This screengrab of the newspaper article also mentions New York.

Anonymous said...

Watching the last 5 minutes again. Hey, what if the "he" Kate has to get home to is... Hurley!!! He's worth $150 million, after all.

Kate: "This is not gonna change--"
Jack: "No, I am sick of lying!"

What's that about?

Anonymous said...


Anonymous said...

I don't think they can do all flash-futures now instead of flashbacks because then we would know exactly who lives and who doesn't for the remainder of the series. As it stands we no longer have to worry about Jack and Kate's future on the island, so any plot involving them being in danger is essentially pointless. The more Lost includes flash-futures the more suspense the show will lose.

Anonymous said...

am wondering now if the next 3 seasons will be filled with flash-forwards rather than flash-backs.

Probably a mixture of them, with the number of flash-fowards increasing every year. They are certainly not planing to reveal everyone who left the island next year. But I'd guess all Jack and Kate episodes from now on will be flash-fowards (which between this and Charlie's death already guarantee some improvement in the non-island stuff).

Unknown said...

Also: Was it really such a huge problem for folks seeing Malcolm David Kelley's and Sonya Walger's names in the opening credits? It's not like their appearances in the episode were real plot-connected spoilers. If anything, it made me wonder in what context they'd appear, and if I'd blinked and missed Harold Perrineau's name.

Anonymous said...

Somebody in the Lost Easter Eggs comments points out that the funeral home is called Hoffs/Drawlar, which is an anagram for "flash-forward." D'oh! They're also dissecting a high-def screencap of the obit, and they think the dead guy might be an as-yet-unseen character named Jeremy Bentham (the name of some philosopher, which would fit with so many other characters' names). It is gonna be a long 8 months...

Anonymous said...

In Bearded Jack's universe, everyone has a good relationship with his/her dad. Jack is sick of pretending he likes his. Kate gets financial support from living with hers, which she needs because she's raising Sawyer's baby (who'll wonder where she's been, since in this universe kids grow up fast -- see Walt). Sawyer, naturally, can't take it and shoots himself. Locke wants to shoot himself but can't. It's obvious when you think about it, really.

Oh, and as far as I could tell from my little TV, the Lookingglass door, like so many Dharma designed doors, appeared not to have an exterior handle -- See Desmond knocking on the window rather than grabbing at a knob or wheel. Still, water pressure would have kept the door shut anyway -- do you need to lock sub doors to seal them? I didn't understand why he didn't just swim out the porthole, nor did I understand why Penny spends her days sitting in front of a monitor. But despite that I still thought it was a great scene, especially with Charlie dying "words" for Desmond -- a warning and a heartbreak all at once.

I am really impressed at how the show committed to its characters in this home stretch of episodes. I'm not saying they succeeded completely -- this episode may not offset the Bai Ling episode for some -- but the writers really did reinvigorate Charlie, Locke, Sawyer, and Sun; they brought true closure to the Rousseau/Alex storyline; they adjusted from the Nikki/Paulo misstep _and_ the original handling of the others to give us Juliet, Tom, and Bakunin; they even acknowledged viewer love of Bernard and Rose and managed to develop the star-crossed love story of Desmond and not-even-on-the-island Penny Widmore. I think the writers made the right bet: If the characters are compelling viewers will forgive some amount of slack in the plot (see also the Veronica Mars finale in this regard). _Heroes_ didn't have enough similar character development to fall back on in its finale, and the finale, after all the buildup, just didn't deliver on plot.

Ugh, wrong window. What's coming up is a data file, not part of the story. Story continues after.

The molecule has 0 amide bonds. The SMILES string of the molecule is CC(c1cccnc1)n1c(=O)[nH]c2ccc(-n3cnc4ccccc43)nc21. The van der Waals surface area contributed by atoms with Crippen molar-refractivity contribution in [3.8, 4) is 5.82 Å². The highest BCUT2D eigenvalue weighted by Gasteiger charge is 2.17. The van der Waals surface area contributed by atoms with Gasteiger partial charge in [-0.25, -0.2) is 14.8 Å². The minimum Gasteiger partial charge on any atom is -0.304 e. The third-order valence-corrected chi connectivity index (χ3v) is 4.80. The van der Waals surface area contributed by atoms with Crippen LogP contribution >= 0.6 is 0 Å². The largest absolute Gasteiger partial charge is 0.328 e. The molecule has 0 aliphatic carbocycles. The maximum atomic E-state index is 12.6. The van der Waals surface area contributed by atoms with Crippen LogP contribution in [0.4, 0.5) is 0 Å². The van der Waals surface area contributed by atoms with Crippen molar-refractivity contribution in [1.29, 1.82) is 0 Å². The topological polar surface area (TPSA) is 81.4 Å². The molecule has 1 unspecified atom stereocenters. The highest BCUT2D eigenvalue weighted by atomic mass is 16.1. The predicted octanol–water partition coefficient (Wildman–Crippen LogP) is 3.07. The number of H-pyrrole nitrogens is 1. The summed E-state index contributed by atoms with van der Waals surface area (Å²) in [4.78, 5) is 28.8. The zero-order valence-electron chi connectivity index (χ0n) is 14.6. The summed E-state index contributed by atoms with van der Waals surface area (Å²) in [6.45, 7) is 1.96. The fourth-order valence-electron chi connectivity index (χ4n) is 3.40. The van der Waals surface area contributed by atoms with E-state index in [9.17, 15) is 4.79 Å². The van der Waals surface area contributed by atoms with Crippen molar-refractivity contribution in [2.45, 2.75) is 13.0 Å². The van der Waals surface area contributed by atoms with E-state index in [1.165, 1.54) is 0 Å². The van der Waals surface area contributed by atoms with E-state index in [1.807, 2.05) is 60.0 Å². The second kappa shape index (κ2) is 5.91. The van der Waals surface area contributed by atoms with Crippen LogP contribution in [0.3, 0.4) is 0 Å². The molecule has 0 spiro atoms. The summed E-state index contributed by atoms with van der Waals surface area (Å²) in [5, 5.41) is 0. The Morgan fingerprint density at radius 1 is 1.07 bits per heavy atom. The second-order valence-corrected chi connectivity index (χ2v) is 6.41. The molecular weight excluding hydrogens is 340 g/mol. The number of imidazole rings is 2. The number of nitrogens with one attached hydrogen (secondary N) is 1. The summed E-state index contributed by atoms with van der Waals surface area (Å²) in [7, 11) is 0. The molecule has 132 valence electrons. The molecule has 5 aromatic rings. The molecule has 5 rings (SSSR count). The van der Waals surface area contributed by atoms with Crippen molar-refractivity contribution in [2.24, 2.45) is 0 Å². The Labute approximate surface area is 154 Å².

So...I'm going to be waiting until January 2008, you say?


Anonymous said...

OK, everyone who ever said something bad about this show can just shut up now. This was the best season finale ever of anything. I am sooooo stoked.
So many people who watch this show complain contantly, wanting every question answered, every mystery solved. When Kate emerged from that car, how did it feel? Like Jack, didn't you all wish you were back on that island? The most pleasurable moments in this show, aside from the uniformly compelling drama, are the WTF moments that raise more questions. Yet even knowing this, your chief complaint about the show is that it doesn't extinguish it's own power source.
Next season will start out back on the island again, I don't think there will be any more flash forwards, and the last scene of this episode? It will also be the last scene in the series finale, hopefully 20 years from now.

Tom Servo said...

Why was Jack called a hero twice over? Maybe whoever got them off the island concocted a story about what happened on the island, about Jack being a hero, and that's what he wants stop lying about? It's pretty weird that Jack has assimilated back into his normal life as a doctor after being presumed dead in a plane crash. Again, I think that's because whoever was responsible for getting them back home made up a story that the rest of the world believed.